President Donald Trump is settling into a messy pattern.
Evoking a crisis, he threatens a risky move that worries even his allies. Then he withdraws the warning, replacing it with another posture. This keeps most of his fans convinced of his resolve, while critics can be glad the threat went nowhere.
Bottom-line results may be scant or nonexistent. But everyone pays attention to the drama, even if the exercise only simulates tough negotiation. For this president, the show is the thing.
On Thursday Trump backed off his vow to close the southern border over illegal immigration. Many U.S. citizens, including those living near the border, honestly seemed to believe this was a terrible idea.
Mexican avocado growers enjoyed the Trump show while it lasted, however, as prices for their produce jumped 34 percent on Tuesday, the biggest gain in a decade, in anticipation that the supply to the U.S. would soon be interrupted.
So as not to look like he was simply talked out of a truly bad idea, Trump switched ultimatums. Mexico purportedly gets one year to stem the flow of drugs and people across the border, or he will impose new tariffs on automobiles, and also close the border.
Auto tariffs were actually the subject of a recent agreement with Mexico that has yet to be ratified as required by the Congress. How that would fit with this new, substitute threat is anyone's guess.
The new threat serves one purpose, which is to distract from his ditching the old one .
Trump in January also abandoned his ultimatum to Congress involving allocation of billions of dollars to build his sea-to-sea border barrier. The resulting standoff led to a 35-day partial shutdown of the federal government. Nothing was gained.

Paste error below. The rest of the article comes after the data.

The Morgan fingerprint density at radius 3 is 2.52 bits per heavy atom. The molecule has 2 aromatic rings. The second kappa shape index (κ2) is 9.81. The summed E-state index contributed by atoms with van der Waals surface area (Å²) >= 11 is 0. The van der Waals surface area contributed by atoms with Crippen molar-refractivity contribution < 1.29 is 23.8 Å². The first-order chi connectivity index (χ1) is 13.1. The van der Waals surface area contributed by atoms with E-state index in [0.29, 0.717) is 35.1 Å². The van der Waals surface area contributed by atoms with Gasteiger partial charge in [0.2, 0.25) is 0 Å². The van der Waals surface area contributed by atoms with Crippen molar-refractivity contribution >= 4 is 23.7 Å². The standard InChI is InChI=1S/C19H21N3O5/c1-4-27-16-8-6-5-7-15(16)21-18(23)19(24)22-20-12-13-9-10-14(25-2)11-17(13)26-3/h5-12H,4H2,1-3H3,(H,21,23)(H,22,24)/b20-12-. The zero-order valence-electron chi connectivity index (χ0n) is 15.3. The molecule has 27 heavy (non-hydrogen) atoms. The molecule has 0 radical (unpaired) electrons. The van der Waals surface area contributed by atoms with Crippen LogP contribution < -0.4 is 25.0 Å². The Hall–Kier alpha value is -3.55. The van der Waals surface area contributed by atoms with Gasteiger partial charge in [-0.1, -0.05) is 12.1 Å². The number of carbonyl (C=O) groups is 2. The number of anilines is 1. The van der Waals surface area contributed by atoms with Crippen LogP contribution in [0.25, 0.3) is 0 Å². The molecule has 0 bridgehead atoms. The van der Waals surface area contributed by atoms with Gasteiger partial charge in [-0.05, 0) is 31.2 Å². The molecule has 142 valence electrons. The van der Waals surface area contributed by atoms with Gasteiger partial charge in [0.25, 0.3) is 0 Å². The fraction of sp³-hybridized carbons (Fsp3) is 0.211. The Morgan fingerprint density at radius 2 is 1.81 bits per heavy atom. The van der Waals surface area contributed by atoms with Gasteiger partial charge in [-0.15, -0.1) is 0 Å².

His rationale for quitting that fight, which he started, came in the form of an "emergency" declaration to shift military funds to the project without Congressional approval. Court challenges will tie it up for some time, making the effectiveness of the tactic iffy at best.
Trump's weak vow to cut off aid to three Central American nations also seems to have administration officials scrambling to figure out how it would even work.
Remember North Korea? Trump talked "fire and fury," then peace and love. Ordinary people breathed a sigh of relief at the president's change of tone. Trump fans chanted "Nobel!" as if the president had actually negotiated a treaty.
Meanwhile, dictator Kim Jong Un remains right where he was, with no deal to get rid of his nukes.
Family separations at the border were not just hinted but carried out. The policy actually hurt some people. Near-universal protest made Trump cancel the ugly practice. While his federal bureaucracy bumbled its way through names and reunions, the president blamed Democrats, migrants and anyone else he could think of for the fiasco. It was a surrender just the same.
During the 2016 campaign Trump threatened to ban all Muslims from entering the U.S. and create a "registry." Once in office, his "emergency" travel ban from certain nations eventually made it through the courts, but in a way that judges saw fit to not call discriminatory. Results again proved different than first threatened.
During the just-completed Russia investigation, Trump dangled the prospect of firing special counsel Robert Mueller. His spokeswoman Sarah Huckabee Sanders said a year ago this week that the president “certainly believes he has the power” to do so.
Some published accounts said he even ordered it. But that threat too ultimately proved hollow. Allies on his legal team and Senate Republicans who saw a risk of obstruction evidently were among the relieved.
As a replacement, Trump and supporters contented themselves with vainly condemning career law enforcer Mueller, a Republican, as part of an evil Democratic conspiracy.
Bluffing, and then winning nothing, might be fine with Trump — until those watching start to dismiss the approach as fake governance.